Sunday, May 27, 2018
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Federal electric-car advocate applies beliefs to own vehicle

WASHINGTON - David Sandalow starts his five-mile commute each day by unplugging an orange extension cord connecting his Toyota Prius to an outlet in his carport.

His Prius, which was converted two years ago to allow him to recharge the battery from an electric outlet, gets more than 80 miles per gallon and lets him drive 30 miles on a single charge. He fills up his car with gasoline about once a month.

"If you're thirsty, you can get a Diet Coke or orange juice or water. If you're hungry you can get a hamburger or hot dog or a fruit plate. If you want to drive someplace, you only have one choice. You can use gasoline or petroleum-based products," said Mr. Sandalow, the Energy Department's assistant secretary for policy and international affairs. "It's strange that we are utterly dependent on this one fuel source for mobility."

Mr. Sandalow, a former Brookings Institution scholar, has helped shape the Obama Administration's ambitious plan to pump billions of dollars into partnerships aimed at developing cars running on electric power, creating an advanced battery industry, and helping communities prepare for the transition to electric-powered vehicles.

President Obama has pledged to bring 1 million plug-in hybrid electric vehicles to U.S. highways by 2015 and turned to the nascent battery industry as one of the hallmarks of his economic recovery plan.

The government recently estimated that a battery with a 100-mile range costs about $33,000, although federal stimulus funds could bring the costs down to $10,000 by the end of 2015. Concerns remain about the batteries' durability and longevity.

Mr. Obama pushed a $2.4 billion grant program to develop next-generation batteries, which could lead to 500,000 batteries a year by late 2014. A 2007 energy law, meanwhile, has led to billions in loans for automakers to retool their plants for fuel-efficient vehicles, including electric cars.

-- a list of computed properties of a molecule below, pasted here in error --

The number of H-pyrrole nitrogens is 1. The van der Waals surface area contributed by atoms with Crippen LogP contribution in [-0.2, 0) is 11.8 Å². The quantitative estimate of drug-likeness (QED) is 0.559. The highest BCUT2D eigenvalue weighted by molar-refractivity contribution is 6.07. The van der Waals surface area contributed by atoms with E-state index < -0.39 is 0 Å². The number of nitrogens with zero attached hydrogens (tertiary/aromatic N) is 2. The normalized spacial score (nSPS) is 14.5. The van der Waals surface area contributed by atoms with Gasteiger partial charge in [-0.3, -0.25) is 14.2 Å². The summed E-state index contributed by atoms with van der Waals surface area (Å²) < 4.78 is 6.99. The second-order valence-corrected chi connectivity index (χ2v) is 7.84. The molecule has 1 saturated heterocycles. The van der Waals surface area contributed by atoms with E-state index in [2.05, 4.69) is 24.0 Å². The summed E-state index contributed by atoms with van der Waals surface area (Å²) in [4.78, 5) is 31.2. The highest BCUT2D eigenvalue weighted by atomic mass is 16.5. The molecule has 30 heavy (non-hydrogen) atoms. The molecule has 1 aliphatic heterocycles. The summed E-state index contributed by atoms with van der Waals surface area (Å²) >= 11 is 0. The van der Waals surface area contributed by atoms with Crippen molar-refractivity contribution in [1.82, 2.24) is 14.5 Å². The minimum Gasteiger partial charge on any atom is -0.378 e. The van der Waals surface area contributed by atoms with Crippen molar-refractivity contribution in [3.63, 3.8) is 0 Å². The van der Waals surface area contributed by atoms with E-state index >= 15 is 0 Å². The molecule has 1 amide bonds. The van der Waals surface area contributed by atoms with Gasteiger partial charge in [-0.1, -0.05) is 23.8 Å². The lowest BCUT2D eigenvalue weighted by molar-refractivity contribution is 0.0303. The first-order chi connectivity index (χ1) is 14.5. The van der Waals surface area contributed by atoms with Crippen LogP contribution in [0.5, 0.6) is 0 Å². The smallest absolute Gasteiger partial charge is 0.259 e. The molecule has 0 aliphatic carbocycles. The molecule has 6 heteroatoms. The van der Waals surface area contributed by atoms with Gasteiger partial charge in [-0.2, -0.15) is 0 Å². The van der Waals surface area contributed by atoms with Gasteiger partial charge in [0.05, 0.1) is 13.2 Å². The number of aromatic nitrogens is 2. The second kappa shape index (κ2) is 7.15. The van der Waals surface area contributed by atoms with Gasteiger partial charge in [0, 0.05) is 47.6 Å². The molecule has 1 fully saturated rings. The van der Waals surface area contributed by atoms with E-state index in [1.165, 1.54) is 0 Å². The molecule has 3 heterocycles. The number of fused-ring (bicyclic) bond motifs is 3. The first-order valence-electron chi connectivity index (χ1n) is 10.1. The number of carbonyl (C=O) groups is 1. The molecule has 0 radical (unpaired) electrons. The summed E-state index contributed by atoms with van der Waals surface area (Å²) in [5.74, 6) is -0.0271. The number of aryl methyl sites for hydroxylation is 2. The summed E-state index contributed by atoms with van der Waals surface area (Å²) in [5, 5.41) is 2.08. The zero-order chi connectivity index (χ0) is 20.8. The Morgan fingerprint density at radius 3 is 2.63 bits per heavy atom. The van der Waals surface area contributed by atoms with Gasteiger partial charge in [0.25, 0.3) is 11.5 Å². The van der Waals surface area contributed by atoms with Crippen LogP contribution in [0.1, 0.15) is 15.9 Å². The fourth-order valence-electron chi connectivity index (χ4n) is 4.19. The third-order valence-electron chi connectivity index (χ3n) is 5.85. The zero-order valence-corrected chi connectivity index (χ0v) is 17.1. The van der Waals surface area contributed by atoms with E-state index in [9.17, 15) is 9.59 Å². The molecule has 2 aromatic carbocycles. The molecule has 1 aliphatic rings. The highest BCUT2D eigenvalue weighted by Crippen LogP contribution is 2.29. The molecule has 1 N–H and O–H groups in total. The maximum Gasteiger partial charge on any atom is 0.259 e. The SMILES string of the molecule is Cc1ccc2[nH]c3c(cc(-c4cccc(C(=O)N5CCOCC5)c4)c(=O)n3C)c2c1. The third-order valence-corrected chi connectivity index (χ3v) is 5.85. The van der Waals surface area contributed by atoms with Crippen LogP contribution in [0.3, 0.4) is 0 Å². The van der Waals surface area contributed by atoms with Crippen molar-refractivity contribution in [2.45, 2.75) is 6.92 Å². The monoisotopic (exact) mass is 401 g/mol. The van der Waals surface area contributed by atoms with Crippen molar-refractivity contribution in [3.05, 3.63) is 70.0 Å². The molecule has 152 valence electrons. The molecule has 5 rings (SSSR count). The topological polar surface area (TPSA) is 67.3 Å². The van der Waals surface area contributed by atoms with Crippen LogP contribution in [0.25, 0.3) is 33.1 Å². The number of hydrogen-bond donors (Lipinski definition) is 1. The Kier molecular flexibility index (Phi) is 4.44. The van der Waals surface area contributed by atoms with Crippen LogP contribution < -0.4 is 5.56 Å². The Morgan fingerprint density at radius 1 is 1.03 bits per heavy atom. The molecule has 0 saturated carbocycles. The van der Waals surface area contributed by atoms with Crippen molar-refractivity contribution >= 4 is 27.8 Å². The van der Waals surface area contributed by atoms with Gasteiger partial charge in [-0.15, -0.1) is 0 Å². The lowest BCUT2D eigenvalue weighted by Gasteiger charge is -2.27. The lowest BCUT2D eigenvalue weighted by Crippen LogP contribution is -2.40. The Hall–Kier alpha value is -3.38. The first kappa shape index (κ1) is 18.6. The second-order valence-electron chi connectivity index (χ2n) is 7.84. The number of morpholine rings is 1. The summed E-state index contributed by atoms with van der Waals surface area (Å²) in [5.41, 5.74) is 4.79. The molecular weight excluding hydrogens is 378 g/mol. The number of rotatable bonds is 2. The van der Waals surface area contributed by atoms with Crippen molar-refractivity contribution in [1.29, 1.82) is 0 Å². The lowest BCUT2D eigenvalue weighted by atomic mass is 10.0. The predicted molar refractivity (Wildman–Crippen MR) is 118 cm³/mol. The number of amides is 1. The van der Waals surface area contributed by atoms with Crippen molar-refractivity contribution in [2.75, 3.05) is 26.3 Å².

Mr. Sandalow, 53, was tapped for the Energy Department's top policy job after studying oil dependence, electric vehicles, and climate change at Brookings.

He concluded that electric cars and plug-in hybrid-electric vehicles represented the quickest way to begin making the shift. With more than 240 million vehicles on the road, it will take years to turn over the fleet, but he noted that drivers with short commutes - like his own daily trip to the Energy Department from his home in Washington - could use electric power, recharging at night when electrical loads are low.

After his research, Mr. Sandalow decided to have an auto dealership convert his Prius, a gas-electric hybrid, into a plug-in hybrid. The $9,000 conversion, which was developed by Massachusetts battery maker A123Systems, allows him to recharge his battery from a standard 110-volt outlet in about six hours. His family owns another car but Mr. Sandalow said the Prius is used for long-distance travel as well.

Running the car on electricity, he said, costs the equivalent of about 75 cents a gallon of gasoline. "Electric cars are quiet, they're cheap to drive, they've got great pickup, and I think they're patriotic, also," he said. "That combination, I think, means they're the technology of the future."

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